Dr. Salimah Meghani has a long-standing commitment to advancing the field of palliative care through scholarship and service. During 2005-2007, she served on the Pennsylvania Department of Aging’s state taskforce: Improving Quality at the End of Life for Pennsylvanians. This committee assessed the status of palliative care in the state and formulated recommendations for improving advanced illness care for Pennsylvanians.
Between 2007-2009, Dr. Meghani served on the Pennsylvania Patient Life-Sustaining Wishes Advisory Committee. This committee was appointed by the PA Secretary of Health to assess the feasibility of implementing Physician Order for Life-Sustaining Treatment paradigm in Pennsylvania. This effort led to the endorsement of Pennsylvania POLST to ensure that seriously ill patients’ treatment wishes are documented and honored across healthcare settings.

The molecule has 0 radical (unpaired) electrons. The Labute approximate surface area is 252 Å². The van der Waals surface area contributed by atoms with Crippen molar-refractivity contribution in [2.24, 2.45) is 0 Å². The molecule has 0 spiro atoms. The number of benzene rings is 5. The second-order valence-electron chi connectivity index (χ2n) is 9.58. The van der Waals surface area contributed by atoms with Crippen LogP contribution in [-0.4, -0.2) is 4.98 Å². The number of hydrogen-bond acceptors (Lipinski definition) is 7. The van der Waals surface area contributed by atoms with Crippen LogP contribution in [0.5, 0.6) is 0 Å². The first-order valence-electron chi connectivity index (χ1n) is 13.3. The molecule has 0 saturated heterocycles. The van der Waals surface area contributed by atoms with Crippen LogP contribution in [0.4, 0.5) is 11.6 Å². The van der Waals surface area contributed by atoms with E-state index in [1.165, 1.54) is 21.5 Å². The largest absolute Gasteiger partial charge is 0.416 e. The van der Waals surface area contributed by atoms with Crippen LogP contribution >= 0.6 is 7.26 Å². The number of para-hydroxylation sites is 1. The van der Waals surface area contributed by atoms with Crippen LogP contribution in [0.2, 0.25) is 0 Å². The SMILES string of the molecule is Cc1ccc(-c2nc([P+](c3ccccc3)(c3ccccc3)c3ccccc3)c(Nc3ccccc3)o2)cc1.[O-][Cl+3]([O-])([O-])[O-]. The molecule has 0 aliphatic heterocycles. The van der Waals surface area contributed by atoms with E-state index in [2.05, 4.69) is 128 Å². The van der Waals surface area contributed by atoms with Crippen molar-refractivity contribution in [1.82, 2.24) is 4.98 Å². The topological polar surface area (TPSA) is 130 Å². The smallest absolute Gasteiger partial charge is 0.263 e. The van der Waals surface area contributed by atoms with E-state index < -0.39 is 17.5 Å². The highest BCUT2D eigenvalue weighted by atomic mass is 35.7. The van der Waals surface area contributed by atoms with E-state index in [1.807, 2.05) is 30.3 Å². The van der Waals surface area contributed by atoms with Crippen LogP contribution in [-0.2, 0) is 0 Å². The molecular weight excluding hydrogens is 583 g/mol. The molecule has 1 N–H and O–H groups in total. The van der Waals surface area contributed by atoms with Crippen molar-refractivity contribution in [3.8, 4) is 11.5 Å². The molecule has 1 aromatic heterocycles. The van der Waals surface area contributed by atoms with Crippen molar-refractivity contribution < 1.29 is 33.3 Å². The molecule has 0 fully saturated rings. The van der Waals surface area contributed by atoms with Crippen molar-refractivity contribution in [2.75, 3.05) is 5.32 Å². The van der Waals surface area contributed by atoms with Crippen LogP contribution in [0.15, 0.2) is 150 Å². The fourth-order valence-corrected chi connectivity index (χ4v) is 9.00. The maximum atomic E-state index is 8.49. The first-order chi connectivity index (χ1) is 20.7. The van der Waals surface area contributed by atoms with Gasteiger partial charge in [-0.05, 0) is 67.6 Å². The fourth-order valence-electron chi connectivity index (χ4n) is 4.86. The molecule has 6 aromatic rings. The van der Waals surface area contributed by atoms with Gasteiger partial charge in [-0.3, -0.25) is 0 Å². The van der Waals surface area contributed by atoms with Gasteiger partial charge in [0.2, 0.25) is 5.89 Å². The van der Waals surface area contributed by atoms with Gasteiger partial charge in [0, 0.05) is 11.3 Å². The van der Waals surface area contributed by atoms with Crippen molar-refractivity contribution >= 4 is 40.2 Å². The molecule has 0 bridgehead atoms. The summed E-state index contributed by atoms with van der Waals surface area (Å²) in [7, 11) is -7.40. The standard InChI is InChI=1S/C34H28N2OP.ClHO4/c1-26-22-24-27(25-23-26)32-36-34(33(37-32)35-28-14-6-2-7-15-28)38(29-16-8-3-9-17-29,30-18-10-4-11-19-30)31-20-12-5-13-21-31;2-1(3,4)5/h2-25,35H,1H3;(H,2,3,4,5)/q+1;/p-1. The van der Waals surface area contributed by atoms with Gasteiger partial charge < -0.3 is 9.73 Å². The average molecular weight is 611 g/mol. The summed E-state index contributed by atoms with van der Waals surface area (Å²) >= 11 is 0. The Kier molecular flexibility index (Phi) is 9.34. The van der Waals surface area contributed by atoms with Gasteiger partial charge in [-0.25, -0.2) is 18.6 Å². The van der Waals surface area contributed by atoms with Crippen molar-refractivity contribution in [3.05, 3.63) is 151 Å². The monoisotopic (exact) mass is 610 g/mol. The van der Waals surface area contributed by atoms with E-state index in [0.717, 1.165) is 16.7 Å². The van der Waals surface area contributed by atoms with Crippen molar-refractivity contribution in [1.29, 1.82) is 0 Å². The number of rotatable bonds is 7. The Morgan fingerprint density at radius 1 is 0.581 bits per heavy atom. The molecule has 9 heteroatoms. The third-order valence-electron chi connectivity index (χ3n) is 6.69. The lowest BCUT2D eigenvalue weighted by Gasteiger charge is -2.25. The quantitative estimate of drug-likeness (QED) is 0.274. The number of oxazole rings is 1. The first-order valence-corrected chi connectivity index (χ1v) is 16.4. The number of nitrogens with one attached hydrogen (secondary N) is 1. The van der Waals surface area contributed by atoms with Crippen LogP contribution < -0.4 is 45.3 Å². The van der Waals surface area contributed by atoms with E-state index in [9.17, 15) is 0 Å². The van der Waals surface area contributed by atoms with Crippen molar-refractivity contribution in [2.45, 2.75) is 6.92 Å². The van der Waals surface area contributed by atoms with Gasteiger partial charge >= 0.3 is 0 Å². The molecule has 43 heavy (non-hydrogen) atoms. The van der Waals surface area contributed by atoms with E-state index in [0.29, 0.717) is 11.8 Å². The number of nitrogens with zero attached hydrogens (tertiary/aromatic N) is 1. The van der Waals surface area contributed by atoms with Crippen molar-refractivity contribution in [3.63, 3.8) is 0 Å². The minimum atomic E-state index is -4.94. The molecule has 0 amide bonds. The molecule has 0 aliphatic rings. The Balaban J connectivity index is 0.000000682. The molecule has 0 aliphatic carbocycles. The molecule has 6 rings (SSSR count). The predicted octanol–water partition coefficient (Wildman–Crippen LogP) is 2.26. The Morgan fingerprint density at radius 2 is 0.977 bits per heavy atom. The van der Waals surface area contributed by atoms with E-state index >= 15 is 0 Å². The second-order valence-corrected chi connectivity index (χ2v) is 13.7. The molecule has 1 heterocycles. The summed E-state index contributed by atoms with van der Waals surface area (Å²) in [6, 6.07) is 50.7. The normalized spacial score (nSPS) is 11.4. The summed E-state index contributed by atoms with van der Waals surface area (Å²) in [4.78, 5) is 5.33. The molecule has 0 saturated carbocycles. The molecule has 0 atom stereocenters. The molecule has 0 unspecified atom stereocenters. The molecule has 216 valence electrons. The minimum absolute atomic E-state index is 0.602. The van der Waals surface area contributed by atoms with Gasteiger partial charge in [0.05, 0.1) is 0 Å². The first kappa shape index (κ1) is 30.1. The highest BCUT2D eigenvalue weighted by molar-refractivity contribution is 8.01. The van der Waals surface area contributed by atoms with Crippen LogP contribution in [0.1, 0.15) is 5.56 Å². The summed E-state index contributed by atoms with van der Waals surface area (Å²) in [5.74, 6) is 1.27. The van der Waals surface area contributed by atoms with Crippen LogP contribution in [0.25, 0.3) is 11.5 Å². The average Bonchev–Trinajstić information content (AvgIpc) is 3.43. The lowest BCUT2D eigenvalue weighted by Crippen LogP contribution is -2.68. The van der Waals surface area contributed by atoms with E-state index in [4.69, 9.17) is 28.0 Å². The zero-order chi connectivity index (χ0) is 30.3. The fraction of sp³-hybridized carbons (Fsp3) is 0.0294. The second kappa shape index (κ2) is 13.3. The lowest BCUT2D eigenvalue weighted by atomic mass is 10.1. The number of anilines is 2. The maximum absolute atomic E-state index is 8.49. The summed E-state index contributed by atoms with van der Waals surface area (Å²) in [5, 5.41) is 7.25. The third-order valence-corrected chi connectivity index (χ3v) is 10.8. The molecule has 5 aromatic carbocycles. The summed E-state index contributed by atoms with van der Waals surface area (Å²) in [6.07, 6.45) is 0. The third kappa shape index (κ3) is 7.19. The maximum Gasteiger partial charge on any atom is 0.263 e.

More recently (2012-2014), Dr. Meghani served as a member of the Institute of Medicine (now NAM) Study Committee that authored the report, Dying in America: Improving Quality and Honoring Individual Preferences Near the End of Life. Dr. Meghani’s main research interest involves palliative care, specifically understanding and addressing sources of disparities in symptom management and outcomes among vulnerable populations. Her earlier work explicated sources of racial disparities in cancer pain outcomes and clarified the role of patient-provider factors contributing to shaping preferences and adherence funded by highly competitive American Recovery and Reinvestment Act Challenge Grant. This longitudinal, interdisciplinary study leveraged methods from behavioral economics and patient-reported outcomes to understand sources of clinical disparities, preference-formation, consequent medication taking behavior, and clinical outcomes among cancer patients.
Currently, Dr. Meghani is leading an American Cancer Society-funded project to elicit patients-family dyad generated ideas to improve cancer pain management and to convert ideas to actionable interventions specific to decreasing disparities.